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Lantern Floating Hawaii Ceremony


Something around 40,000 people attend the Lantern Floating Hawaii ceremony. Here, crowds of people cross Ala Moana Blvd to walk to the beach.


It feels like you’re at a concert.


This being Hawaii, even with the enormous crowd, you’ll still run into people you know. We ran into our friends Topher and Doc Rock. This was my first time going to the Lantern Floating Hawaii ceremony and Doc gave me some really good advice on where to take photos.


The main stage and most dense crowds are on Magic Island.


If you want to have a bit more breathing room you can walk further down the beach park (towards Kewalo Basin) and you’ll see the crowd becoming less dense.


Lantern Floating Hawaii is an annual ceremony held on Memorial Day in Honolulu. Lantern floating has it’s roots in Japanese Buddhist tradition but this ceremony, while organized by the Shinnyo-en Buddhist Order in Hawaii, is meant for all. Anyone can participate and observe. The intent of the ceremony is to remember our loved ones who have passed away and bring people together.


Lantern Floating Hawaii goes from 6 to 7:30. The first set of lanterns to float are the “Collective Remembrance Lanterns.” The full list of elements of the ceremony are all outlined here.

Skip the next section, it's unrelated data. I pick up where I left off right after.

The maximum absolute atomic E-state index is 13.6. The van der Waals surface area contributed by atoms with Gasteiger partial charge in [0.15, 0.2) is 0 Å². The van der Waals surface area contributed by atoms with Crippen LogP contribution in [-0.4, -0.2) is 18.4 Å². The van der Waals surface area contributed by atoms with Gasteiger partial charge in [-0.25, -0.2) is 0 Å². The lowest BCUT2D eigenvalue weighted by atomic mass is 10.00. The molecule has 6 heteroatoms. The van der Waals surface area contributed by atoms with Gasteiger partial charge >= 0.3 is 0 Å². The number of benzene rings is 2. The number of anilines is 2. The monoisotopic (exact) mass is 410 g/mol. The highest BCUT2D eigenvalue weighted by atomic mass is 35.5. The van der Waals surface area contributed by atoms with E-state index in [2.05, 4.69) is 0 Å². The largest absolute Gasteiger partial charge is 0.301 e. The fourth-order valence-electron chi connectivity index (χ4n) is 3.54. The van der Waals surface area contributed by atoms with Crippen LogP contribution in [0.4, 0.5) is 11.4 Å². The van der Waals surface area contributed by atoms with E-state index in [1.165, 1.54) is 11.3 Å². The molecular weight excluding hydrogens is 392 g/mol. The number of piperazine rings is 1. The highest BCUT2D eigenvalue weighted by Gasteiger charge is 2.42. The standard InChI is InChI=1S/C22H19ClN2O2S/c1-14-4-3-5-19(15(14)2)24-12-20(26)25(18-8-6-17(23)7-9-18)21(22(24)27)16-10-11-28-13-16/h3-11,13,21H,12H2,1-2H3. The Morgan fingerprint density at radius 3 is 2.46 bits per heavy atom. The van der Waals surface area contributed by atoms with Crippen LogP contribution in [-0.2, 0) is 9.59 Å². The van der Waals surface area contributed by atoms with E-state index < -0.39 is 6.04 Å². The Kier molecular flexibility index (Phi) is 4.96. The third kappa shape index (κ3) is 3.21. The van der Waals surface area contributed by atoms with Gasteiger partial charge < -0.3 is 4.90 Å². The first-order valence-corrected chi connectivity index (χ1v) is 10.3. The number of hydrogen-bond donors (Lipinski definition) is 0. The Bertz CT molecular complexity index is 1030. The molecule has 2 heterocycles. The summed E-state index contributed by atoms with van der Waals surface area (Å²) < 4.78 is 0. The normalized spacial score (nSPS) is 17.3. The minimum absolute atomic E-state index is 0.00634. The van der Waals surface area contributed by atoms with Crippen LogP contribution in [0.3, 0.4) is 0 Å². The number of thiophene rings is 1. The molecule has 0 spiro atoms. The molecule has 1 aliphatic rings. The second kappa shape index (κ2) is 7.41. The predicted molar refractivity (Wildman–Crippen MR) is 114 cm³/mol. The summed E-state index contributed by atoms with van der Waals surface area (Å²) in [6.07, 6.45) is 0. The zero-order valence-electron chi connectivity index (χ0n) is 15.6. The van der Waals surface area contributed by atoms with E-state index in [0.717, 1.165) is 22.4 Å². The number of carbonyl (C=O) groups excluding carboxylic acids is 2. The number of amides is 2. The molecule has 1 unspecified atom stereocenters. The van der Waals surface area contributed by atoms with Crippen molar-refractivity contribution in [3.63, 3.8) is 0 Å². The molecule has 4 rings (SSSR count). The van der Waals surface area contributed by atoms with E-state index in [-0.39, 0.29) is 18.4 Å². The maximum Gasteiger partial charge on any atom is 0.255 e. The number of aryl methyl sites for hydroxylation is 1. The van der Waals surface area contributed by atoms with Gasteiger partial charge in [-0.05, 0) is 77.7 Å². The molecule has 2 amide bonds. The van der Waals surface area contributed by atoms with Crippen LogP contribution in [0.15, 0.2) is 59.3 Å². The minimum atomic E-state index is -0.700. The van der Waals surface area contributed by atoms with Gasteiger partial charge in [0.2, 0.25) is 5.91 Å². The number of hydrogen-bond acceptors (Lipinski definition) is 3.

Once the Collective Remembrance Lanterns are released from the canoes, everyone else can begin floating the lanterns with personal dedications.


About 5,000 lanterns were estimated for this year. The lanterns are made by Shinnyo practitioners, individual volunteers and groups from schools, businesses and organizations.


People that wish to float lanterns line up in the morning at Ala Moana Beach Park. They are provided with a lantern (for free) and can write dedications on them.


Surfers paddle in a bit to get a good view of the ceremony.


As the lanterns float out, everyone takes pictures. I think that’s what makes this ceremony successful. People want to pay respects to their fallen loved ones and in doing so they collectively create this beautiful scene. This beautiful scene in turn draws crowds of spectators which then makes the event more meaningful and substantial.

Here are some scenes from the ceremony:










Fittingly, we were treated to a beautiful sunset this evening that turned the sky pink.


As the sun set, all you could see were glowing dots along the water.


The ceremony comes to an end at nightfall and people help push the lanterns out to sea.


The lanterns don’t float out too far though. The current takes them down the channel at Ala Moana Beach Park. They are then collected by boats and will be refurbished for next year’s ceremony.


We saw the occasional flying lantern as well. These are launched from the crowd illegally though. Flying lanterns, I guess, are not the safest thing in the world so we’ll just have to imagine how amazing a Flying Lantern Hawaii ceremony might be.


When the ceremony ended we walked back towards Ala Moana Blvd. I happen to live really close by so I just walked home. My guess is that most people are walking to their hotel in Waikiki or to a car parked at Ala Moana Shopping Center or at the Hawaii Convention Center.

Learn more about Lantern Floating Hawaii:

This story was last modified on September 30, 2013. (Originally published in June 2013.)

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